Scenic Philadelphia Attorney Stephanie Kindt says the original law and any amendment constitute spot zoning. Especially troubling to her is a provision that allows a sign that is too close to a residence under the zoning code to go back up, so long as it is no closer to any residence than the original sign was. “The whole idea of the 1991 sign code, on non-conformity, is that when these signs come down, they don’t come back up,” she said. “It’s to protect the neighborhoods and protect the city. When you drive in from Bucks County, you see something like 400 signs. It’s blight. It’s an overall feeling of decay and chaos,” she said.
Last June, city planning commissioners and staff said they wouldn’t oppose DiCicco’s bill so long as this provision was changed, and relocated billboards had to meet current requirements of being at least 300 feet from a residence, regardless of their original location. Kindt said this provision was removed from a draft, but was added back in before the final council vote.
When a government agency creates a law allowing non-confirming signs to go back up in one area, that is spot zoning, she said, and she’ll argue that at the June 13 ZBA appeal hearing on the issued relocation permits.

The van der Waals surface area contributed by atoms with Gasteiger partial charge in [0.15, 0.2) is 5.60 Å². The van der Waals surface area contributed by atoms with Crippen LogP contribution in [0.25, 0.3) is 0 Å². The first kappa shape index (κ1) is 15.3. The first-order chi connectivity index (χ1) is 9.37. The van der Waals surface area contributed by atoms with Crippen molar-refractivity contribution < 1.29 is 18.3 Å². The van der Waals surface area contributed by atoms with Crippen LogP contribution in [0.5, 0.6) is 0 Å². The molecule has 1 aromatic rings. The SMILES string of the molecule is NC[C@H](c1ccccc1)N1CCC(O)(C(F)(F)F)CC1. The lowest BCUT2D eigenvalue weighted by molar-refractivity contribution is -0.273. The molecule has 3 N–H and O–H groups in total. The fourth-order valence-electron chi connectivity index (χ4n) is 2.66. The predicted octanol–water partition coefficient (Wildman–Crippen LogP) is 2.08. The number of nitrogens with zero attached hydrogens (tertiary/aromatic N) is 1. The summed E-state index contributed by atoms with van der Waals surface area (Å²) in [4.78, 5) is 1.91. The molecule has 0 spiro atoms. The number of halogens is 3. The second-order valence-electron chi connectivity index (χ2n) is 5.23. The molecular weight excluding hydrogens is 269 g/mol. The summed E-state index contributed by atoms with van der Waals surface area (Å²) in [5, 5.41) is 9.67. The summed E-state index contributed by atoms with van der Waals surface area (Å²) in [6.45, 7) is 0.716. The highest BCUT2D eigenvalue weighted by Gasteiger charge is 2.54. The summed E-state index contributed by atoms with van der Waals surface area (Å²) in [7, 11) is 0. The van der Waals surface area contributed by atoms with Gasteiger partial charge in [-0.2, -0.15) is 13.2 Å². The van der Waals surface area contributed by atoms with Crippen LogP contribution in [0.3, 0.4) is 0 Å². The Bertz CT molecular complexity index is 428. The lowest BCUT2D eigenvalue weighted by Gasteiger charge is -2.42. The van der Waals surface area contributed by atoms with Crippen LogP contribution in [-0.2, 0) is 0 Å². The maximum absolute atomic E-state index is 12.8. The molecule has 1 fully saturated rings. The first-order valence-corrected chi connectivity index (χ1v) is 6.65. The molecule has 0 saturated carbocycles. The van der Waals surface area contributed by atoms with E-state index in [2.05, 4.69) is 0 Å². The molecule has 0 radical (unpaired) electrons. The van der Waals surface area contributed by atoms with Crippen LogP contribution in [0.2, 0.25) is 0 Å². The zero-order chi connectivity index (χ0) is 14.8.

The law and proposed amendment aren’t spot zoning, Kroculick said. “In this context, it makes no sense, since every owner of a structure, every tenant has a right to move their property – their structure. It is not designed only for billboards.”
Kroculick will be arguing at the June ZBA hearing, intervening for his clients CBS Outdoor and Clear Channel Communications. While the appeal applies to permits to relocate billboards owned by Steen, “Both CBS and Clear Channel have a vested interest in the outcome of that appeal,” Kroculick said. Kroculick said his clients have recently completed applications for relocation permits, but have not yet heard back from L&I.
Allowing a currently legal, non-conforming billboard that is closer to a residential structure than zoning requires to relocate at the same distance from a structure is no different than any zoning law amendment or overlay, which happens all the time, for many different reasons, “many times to allow a viable use to be built or to continue,” he said.
After its introduction at last week’s council meeting, Henon’s proposed amendment was referred to the rules committee. A hearing has been set for 10 am June 12 in council chambers.